What help is there for businesses struggling to pay energy bills?

Business news and opinion

7 November 2022

With Winter racing to meet us and the UK continuing to experience the effects of the Oil and Gas shortage, small businesses may be high risk of big energy bills.  While a price cap safety net has been set by the government for consumers, businesses do not benefit from this. 

As such, small businesses could be affected by out of control costs this winter. Planning ahead could help minimise risk to your business, so check out our guide to handling the energy crisis and becoming more energy efficient: 

Should small businesses be concerned? 

While the news has predominately focused on how this crisis will affect consumer bills come winter, less attention has been given to how businesses will cope with the rising costs of energy. 

Whilst the Government assures that there will be a "full energy supply", it is understandable that business might be nervous. If you’re nervous about paying for energy, consider asking for a smart meter. Smart meters ensure you don’t pay more than you need to as they don’t use estimated meter readings – that way you’re only paying for what you actually use rather than possibly overpaying and having money sit in credit with the supplier.

What happens if I can’t pay my energy bill?

  • Be proactive if you're struggling to pay as there's often disconnection and reconnection fees when your energy supply is stopped 
  • See if your supplier would be willing to set up a payment plan 
  • If you already have a payment plan in place and are still struggling, contact your supplier to see if repayments can be paused or reduced 
  • Review your budget and see if there are areas where you can reduce cost and allow a bigger allowance for energy. Take a look at our guide to cost cutting if you need help with this exercise. 
  • Ensure you are giving frequent and accurate meter readings so that you are not being billed more than necessary.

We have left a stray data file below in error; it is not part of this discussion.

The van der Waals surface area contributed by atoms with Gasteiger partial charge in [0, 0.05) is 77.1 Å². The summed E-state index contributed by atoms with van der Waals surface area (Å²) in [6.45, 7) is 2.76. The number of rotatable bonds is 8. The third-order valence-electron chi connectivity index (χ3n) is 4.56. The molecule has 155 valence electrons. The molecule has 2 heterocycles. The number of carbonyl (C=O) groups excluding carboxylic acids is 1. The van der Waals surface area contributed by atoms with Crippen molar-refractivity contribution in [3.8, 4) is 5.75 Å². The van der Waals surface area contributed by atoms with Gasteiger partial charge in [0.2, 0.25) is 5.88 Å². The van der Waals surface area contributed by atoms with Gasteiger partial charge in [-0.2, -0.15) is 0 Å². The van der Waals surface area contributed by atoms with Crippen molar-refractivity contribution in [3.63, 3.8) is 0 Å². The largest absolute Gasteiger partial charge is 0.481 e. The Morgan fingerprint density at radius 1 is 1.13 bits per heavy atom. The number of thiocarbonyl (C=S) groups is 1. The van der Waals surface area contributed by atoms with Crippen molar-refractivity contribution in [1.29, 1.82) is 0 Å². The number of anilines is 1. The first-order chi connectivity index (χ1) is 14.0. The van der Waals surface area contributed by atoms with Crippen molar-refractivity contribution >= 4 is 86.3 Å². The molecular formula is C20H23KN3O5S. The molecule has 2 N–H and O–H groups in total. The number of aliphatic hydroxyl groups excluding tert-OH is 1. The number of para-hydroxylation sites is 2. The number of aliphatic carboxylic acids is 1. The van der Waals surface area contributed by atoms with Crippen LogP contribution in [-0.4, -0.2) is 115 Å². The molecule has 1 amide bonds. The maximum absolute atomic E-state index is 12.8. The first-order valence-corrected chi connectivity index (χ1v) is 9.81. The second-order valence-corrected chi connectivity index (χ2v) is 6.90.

Citizens Advice says that 'if you're running a business from your home you won't normally need a business energy contract' so, while businesses often get better energy rates, remaining on a domestic energy supplier may give you more protection such as price caps that offices won't be able to take advantage of. 

According to Ofgem: If your supplier is billing you for energy used more than 12 months ago, check the energy back-billing rules. They can’t usually do this if you are a microbusiness. 

What energy support schemes is there for small businesses?

Between 1 October 2022 and 31 March 2023, the UK Government will be running an Energy Bill Relief Scheme that helps businesses and other non-domestic customers. This scheme will be open to businesses who are:

  • on existing fixed price contracts that were agreed on or after 1 December 2021
  • signing new fixed price contracts
  • on deemed / out of contract or variable tariffs
  • on flexible purchase or similar contracts

The support will be automatically applied to all eligible bills. You do not need to take action or apply to the scheme. For more information about this scheme, read the full guidance here.

Is there help for energy bills if I run my business from home?

If you work from home, you can include your business costs in your Self Assessment tax return if you’re a sole trader or part of a business partnership. You can claim a proportion of the cost of things like council tax, heating, lighting, phone calls and broadband as an allowable expense. You can use a flat rate to calculate your simplified allowable expenses.